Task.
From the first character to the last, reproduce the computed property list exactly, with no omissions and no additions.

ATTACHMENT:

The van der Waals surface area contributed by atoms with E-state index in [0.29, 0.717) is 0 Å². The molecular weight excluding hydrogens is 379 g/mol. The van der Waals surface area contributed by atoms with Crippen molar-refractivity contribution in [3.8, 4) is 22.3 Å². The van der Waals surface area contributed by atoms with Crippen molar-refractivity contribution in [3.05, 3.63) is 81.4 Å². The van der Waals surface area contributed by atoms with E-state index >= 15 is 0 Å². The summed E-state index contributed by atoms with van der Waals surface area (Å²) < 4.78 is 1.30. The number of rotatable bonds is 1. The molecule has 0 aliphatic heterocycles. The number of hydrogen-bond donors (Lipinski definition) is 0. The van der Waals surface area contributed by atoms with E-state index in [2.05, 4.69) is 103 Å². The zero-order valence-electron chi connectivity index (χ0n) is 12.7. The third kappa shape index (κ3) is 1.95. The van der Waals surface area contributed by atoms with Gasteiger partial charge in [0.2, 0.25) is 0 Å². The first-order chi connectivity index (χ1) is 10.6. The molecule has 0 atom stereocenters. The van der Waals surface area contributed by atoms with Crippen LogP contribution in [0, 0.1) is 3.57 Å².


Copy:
The van der Waals surface area contributed by atoms with E-state index in [0.29, 0.717) is 0 Å². The molecular weight excluding hydrogens is 379 g/mol. The van der Waals surface area contributed by atoms with Crippen molar-refractivity contribution in [3.8, 4) is 22.3 Å². The van der Waals surface area contributed by atoms with Crippen molar-refractivity contribution in [3.05, 3.63) is 81.4 Å². The van der Waals surface area contributed by atoms with E-state index >= 15 is 0 Å². The summed E-state index contributed by atoms with van der Waals surface area (Å²) < 4.78 is 1.30. The number of rotatable bonds is 1. The molecule has 0 aliphatic heterocycles. The number of hydrogen-bond donors (Lipinski definition) is 0. The van der Waals surface area contributed by atoms with E-state index in [2.05, 4.69) is 103 Å². The zero-order valence-electron chi connectivity index (χ0n) is 12.7. The third kappa shape index (κ3) is 1.95. The van der Waals surface area contributed by atoms with Gasteiger partial charge in [0.2, 0.25) is 0 Å². The first-order chi connectivity index (χ1) is 10.6. The molecule has 0 atom stereocenters. The van der Waals surface area contributed by atoms with Crippen LogP contribution in [0, 0.1) is 3.57 Å².